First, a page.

Wily Welshman

Carl Robinson came to Canada to find his smile.

The potential loss of Carl Robinson would be devastating for Toronto FC

Toronto FC midfielder Carl Robinson, middle, is considering making a return to England after the current MLS season is over. ((Chris Young/Canadian Press))

Carl Robinson came to Canada to find his smile.

After spending more than a decade bouncing between no fewer than nine teams in England, Robinson fell out of love with soccer, and was looking for something to reignite his passion for the game.

He signed with Toronto FC in January 2007 and in his two seasons with the Major League Soccer club Robinson has firmly established himself as the team's best and most consistent player.

Robinson found his smile in Canada, but now the Welshman is thinking about returning to England.

Return to England a possibility

The veteran midfielder told CBCSports.ca in an exclusive interview this week that this could be his last season in MLS. Robinson said he plans to sit down with his family once the campaign is over and make a decision as to whether he'll be back in Toronto next year or head back to England to finish out his career.

"I love this place. If you watch me play, you'll see that I play with a smile on my face. I enjoy it here, my family loves it here, but I have to do what's right for my family. It's not just about an individual decision or selfish decision from me — it's a family decision," Robinson said.

It's a big decision, but making big decisions is nothing new to the Welshman.

"It was a big decision when I came over here two years ago, and it was the right decision because I have my hunger for the game back. I was really unhappy," Robinson said. "Now it's another big decision I have to make two years down the line."

If he does decide to go, it would leave a gaping hole in Toronto's roster.

Robinson's meagre scoring record — just three goals during his two seasons with Toronto — suggests he is a marginal player whose contributions are negligible.

But statistics, as is often the case, don't tell the entire story and they don't measure how important Robinson is to Toronto FC.

Robinson provides the steel and grit in Toronto's midfield, while his tireless and ball-winning efforts create the opportunities and open up the space that allow the team's more creative players, namely Honduran playmaker Amado Guevara, to work their magic.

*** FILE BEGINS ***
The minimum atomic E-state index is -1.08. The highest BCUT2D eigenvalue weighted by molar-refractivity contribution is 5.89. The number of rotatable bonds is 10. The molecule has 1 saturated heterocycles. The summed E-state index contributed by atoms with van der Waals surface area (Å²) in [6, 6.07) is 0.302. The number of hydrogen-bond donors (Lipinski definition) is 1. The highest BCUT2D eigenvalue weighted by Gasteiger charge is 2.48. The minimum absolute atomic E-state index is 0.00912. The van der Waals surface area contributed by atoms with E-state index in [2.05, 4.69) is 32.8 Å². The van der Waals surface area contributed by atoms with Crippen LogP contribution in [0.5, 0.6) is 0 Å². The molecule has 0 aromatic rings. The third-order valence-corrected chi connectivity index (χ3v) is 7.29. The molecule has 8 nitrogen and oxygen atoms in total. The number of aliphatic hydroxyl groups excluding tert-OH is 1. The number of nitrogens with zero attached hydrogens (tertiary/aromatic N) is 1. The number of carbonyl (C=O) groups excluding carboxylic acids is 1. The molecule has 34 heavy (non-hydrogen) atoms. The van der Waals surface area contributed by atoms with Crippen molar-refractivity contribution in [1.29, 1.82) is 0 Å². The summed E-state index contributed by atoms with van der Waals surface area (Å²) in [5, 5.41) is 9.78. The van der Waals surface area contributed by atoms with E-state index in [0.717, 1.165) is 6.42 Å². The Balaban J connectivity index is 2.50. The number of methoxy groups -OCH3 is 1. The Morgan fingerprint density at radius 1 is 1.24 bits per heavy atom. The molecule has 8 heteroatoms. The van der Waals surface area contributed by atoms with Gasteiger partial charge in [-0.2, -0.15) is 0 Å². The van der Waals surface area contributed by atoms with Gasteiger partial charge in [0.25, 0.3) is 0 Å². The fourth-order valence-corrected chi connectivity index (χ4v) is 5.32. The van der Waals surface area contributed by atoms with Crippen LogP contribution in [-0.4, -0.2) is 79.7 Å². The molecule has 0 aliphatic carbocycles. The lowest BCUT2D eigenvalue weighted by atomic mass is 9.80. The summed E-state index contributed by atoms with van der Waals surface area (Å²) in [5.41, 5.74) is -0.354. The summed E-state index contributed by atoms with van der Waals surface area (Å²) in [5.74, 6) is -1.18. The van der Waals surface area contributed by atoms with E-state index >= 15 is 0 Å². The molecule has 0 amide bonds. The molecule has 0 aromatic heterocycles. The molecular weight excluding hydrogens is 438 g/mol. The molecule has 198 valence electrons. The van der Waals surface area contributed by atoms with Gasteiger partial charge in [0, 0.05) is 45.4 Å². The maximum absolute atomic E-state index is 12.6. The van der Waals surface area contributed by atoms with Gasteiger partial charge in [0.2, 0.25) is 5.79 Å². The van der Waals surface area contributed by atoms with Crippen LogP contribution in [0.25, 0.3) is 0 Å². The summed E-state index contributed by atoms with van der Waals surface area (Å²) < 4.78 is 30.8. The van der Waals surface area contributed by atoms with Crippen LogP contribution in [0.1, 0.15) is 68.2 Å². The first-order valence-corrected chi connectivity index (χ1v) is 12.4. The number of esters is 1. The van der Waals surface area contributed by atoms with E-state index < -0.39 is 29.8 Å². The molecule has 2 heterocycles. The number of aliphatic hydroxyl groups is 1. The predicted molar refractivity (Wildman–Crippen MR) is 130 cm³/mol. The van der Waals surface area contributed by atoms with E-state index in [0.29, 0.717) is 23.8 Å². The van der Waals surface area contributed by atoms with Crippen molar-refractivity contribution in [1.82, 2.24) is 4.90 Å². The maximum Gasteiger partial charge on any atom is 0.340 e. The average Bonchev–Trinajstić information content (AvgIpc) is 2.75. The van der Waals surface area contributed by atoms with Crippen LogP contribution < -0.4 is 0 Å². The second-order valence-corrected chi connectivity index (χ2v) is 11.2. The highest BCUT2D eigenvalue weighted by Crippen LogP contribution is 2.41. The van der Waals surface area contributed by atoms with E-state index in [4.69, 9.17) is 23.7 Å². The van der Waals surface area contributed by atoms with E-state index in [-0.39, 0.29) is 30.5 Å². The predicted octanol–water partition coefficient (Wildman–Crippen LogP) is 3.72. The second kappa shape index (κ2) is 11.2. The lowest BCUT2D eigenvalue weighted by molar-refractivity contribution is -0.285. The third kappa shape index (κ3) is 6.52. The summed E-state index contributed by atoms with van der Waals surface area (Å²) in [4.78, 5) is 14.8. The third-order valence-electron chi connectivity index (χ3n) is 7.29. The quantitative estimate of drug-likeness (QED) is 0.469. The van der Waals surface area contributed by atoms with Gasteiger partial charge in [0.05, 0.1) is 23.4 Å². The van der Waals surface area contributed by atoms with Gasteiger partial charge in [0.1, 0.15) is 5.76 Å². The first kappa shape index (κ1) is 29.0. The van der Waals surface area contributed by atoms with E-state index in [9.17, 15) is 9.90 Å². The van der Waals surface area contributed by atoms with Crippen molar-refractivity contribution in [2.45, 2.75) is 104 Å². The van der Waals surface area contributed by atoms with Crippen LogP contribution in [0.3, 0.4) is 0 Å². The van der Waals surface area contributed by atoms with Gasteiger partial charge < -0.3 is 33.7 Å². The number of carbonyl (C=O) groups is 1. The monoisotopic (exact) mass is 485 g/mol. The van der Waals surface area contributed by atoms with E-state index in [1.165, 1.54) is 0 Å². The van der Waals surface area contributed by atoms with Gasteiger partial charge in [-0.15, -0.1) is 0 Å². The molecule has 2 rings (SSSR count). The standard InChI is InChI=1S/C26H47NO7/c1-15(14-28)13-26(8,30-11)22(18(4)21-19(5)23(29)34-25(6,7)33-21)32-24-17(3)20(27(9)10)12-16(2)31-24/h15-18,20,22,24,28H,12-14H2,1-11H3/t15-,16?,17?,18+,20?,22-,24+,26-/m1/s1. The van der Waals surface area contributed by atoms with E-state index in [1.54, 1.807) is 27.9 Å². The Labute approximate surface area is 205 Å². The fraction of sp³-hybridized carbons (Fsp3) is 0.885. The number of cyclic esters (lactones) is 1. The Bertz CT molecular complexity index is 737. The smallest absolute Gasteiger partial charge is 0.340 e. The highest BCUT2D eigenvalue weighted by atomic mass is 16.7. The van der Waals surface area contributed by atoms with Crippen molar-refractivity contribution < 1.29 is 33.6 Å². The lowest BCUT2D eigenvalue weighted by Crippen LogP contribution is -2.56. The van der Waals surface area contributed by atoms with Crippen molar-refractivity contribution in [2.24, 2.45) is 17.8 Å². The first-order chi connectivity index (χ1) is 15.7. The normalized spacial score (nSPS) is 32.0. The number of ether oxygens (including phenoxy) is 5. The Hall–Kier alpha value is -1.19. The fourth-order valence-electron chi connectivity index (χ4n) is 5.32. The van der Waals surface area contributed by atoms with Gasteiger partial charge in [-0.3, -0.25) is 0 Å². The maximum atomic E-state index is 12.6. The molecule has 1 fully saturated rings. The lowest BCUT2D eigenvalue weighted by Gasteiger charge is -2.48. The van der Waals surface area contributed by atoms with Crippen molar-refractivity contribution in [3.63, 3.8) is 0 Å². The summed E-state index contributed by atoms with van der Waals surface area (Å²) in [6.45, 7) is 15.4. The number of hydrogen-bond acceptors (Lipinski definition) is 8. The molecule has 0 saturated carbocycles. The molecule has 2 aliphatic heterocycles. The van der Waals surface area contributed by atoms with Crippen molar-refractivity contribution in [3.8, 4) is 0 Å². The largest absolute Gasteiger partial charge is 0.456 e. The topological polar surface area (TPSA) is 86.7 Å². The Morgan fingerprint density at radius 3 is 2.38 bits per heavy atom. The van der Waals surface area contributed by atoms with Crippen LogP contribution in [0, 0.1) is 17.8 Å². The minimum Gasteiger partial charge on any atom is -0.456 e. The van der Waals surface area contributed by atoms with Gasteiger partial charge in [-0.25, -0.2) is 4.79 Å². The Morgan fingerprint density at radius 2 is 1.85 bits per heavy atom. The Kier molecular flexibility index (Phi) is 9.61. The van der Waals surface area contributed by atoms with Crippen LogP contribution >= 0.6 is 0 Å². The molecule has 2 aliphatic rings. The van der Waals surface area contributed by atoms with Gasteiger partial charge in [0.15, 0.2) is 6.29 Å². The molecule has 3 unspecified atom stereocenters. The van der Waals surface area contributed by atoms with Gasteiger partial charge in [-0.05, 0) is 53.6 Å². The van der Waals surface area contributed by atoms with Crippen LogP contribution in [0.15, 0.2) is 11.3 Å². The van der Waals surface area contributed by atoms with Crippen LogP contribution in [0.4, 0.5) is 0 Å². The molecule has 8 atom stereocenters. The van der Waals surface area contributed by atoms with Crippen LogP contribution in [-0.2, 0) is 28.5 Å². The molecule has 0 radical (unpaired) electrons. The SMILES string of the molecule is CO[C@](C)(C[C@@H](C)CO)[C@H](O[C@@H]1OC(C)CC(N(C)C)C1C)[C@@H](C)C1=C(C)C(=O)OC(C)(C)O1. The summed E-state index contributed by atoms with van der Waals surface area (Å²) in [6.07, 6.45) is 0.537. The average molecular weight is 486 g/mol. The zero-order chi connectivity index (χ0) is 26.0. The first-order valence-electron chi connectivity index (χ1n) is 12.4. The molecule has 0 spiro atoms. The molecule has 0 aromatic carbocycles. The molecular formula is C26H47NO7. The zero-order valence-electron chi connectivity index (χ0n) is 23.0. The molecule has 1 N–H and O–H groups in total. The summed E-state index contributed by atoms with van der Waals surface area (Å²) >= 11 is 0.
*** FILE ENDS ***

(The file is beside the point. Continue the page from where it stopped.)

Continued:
He is Dean Martin to Guevara's Jerry Lewis — Guevara gets the laughs, but Robinson, acting as the duo's "straight man," sets him up to deliver the punch line.

Not only is Robinson the first line of defence from his central position in front of the back four, but he is also the crucial link between the defenders and the forwards, his immaculate distribution of the ball so often launching a dangerous counter-attack.

It's been Robinson's remarkable consistency and poised play that recently led one notable American soccer commentator to publicly laud the Welshman as the league's best holding midfielder, echoing the sentiments of what a few members of the Toronto media, including this writer, have been saying for months.

The iron man

Robinson is also an iron man, a glutton for punishment and one of the first names coach John Carver writes down on the team sheet when he's putting together his starting lineup before a game. Robinson has started in 52 games over the past two seasons, logging 4,676 minutes of playing time. Only captain Jim Brennan — 53 starts, 4,802 minutes — has seen more action for Toronto since the club's inception.

But more than that, Robinson is a leader and the most respected player in the Toronto FC locker-room.

At 32 years of age, the Welshman has seen it all during his career in England, and Toronto's young players often look to the man known affectionately as "Robo" for guidance and advice both on and off the field.

His skills as a mentor are unquestionable, and as a result, Toronto FC has reaped the rewards.

It was Robinson who took an active role in serving as Maurice Edu's on-field tutor last season. Playing side by side with Robinson in the centre of midfield, Edu earned a soccer education en route to being named MLS rookie of the year in 2007. A season later, Toronto sold Edu, 22, to Scottish club Glasgow Rangers for a whopping $5 million — a princely sum for a sophomore star who played with a level of maturity well beyond his years.

And ultimately, that's Carl Robinson's greatest asset, his knack for making teammates better players and helping to elevate the play of those around him.

If only there were a statistic to measure that.